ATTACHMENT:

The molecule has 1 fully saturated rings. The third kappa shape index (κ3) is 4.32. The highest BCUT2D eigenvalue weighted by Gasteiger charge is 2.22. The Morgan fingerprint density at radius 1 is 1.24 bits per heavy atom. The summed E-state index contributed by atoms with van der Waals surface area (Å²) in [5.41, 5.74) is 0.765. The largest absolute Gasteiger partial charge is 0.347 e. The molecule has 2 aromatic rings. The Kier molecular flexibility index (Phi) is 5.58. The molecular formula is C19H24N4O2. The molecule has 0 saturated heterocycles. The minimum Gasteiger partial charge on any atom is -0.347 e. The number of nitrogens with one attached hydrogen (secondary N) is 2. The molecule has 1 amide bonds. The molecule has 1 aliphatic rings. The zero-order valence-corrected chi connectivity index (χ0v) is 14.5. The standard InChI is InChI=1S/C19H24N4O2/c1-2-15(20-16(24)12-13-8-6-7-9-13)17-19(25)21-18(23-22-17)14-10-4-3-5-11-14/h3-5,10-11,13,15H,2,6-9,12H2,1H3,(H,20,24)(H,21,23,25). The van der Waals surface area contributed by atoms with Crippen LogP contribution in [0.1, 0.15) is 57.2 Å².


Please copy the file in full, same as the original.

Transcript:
The molecule has 1 fully saturated rings. The third kappa shape index (κ3) is 4.32. The highest BCUT2D eigenvalue weighted by Gasteiger charge is 2.22. The Morgan fingerprint density at radius 1 is 1.24 bits per heavy atom. The summed E-state index contributed by atoms with van der Waals surface area (Å²) in [5.41, 5.74) is 0.765. The largest absolute Gasteiger partial charge is 0.347 e. The molecule has 2 aromatic rings. The Kier molecular flexibility index (Phi) is 5.58. The molecular formula is C19H24N4O2. The molecule has 0 saturated heterocycles. The minimum Gasteiger partial charge on any atom is -0.347 e. The number of nitrogens with one attached hydrogen (secondary N) is 2. The molecule has 1 amide bonds. The molecule has 1 aliphatic rings. The zero-order valence-corrected chi connectivity index (χ0v) is 14.5. The standard InChI is InChI=1S/C19H24N4O2/c1-2-15(20-16(24)12-13-8-6-7-9-13)17-19(25)21-18(23-22-17)14-10-4-3-5-11-14/h3-5,10-11,13,15H,2,6-9,12H2,1H3,(H,20,24)(H,21,23,25). The van der Waals surface area contributed by atoms with Crippen LogP contribution in [0.1, 0.15) is 57.2 Å².